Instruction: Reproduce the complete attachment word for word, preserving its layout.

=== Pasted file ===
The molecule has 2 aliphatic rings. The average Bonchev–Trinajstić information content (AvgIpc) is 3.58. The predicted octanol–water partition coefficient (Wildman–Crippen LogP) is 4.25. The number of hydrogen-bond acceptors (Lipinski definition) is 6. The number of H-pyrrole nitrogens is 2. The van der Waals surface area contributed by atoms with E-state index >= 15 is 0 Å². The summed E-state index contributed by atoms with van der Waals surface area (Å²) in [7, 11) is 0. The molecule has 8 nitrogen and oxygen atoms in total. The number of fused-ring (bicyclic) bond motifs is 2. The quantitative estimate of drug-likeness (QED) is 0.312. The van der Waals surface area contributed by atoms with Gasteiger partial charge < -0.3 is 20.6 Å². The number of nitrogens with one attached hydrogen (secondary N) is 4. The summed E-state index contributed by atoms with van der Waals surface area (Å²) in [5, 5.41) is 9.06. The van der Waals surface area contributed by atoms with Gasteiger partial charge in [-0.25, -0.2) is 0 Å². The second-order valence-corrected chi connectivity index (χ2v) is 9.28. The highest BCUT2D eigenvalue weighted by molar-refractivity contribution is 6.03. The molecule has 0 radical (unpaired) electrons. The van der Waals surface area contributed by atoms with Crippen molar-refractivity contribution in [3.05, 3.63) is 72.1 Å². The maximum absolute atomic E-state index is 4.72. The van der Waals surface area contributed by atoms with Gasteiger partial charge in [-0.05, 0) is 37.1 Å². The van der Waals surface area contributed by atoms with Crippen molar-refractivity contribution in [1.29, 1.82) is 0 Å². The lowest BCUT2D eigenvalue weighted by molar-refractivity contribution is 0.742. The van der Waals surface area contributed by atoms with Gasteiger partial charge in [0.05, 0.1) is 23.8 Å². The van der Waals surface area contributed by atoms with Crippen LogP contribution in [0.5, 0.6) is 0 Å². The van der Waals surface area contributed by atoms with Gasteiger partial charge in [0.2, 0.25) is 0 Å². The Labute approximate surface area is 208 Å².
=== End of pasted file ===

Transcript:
The molecule has 2 aliphatic rings. The average Bonchev–Trinajstić information content (AvgIpc) is 3.58. The predicted octanol–water partition coefficient (Wildman–Crippen LogP) is 4.25. The number of hydrogen-bond acceptors (Lipinski definition) is 6. The number of H-pyrrole nitrogens is 2. The van der Waals surface area contributed by atoms with E-state index >= 15 is 0 Å². The summed E-state index contributed by atoms with van der Waals surface area (Å²) in [7, 11) is 0. The molecule has 8 nitrogen and oxygen atoms in total. The number of fused-ring (bicyclic) bond motifs is 2. The quantitative estimate of drug-likeness (QED) is 0.312. The van der Waals surface area contributed by atoms with Gasteiger partial charge < -0.3 is 20.6 Å². The number of nitrogens with one attached hydrogen (secondary N) is 4. The summed E-state index contributed by atoms with van der Waals surface area (Å²) in [5, 5.41) is 9.06. The van der Waals surface area contributed by atoms with Gasteiger partial charge in [-0.25, -0.2) is 0 Å². The second-order valence-corrected chi connectivity index (χ2v) is 9.28. The highest BCUT2D eigenvalue weighted by molar-refractivity contribution is 6.03. The molecule has 0 radical (unpaired) electrons. The van der Waals surface area contributed by atoms with Crippen molar-refractivity contribution in [3.05, 3.63) is 72.1 Å². The maximum absolute atomic E-state index is 4.72. The van der Waals surface area contributed by atoms with Gasteiger partial charge in [-0.05, 0) is 37.1 Å². The van der Waals surface area contributed by atoms with Crippen molar-refractivity contribution in [1.29, 1.82) is 0 Å². The lowest BCUT2D eigenvalue weighted by molar-refractivity contribution is 0.742. The van der Waals surface area contributed by atoms with Gasteiger partial charge in [0.05, 0.1) is 23.8 Å². The van der Waals surface area contributed by atoms with Crippen LogP contribution in [0.5, 0.6) is 0 Å². The van der Waals surface area contributed by atoms with Gasteiger partial charge in [0.2, 0.25) is 0 Å². The Labute approximate surface area is 208 Å².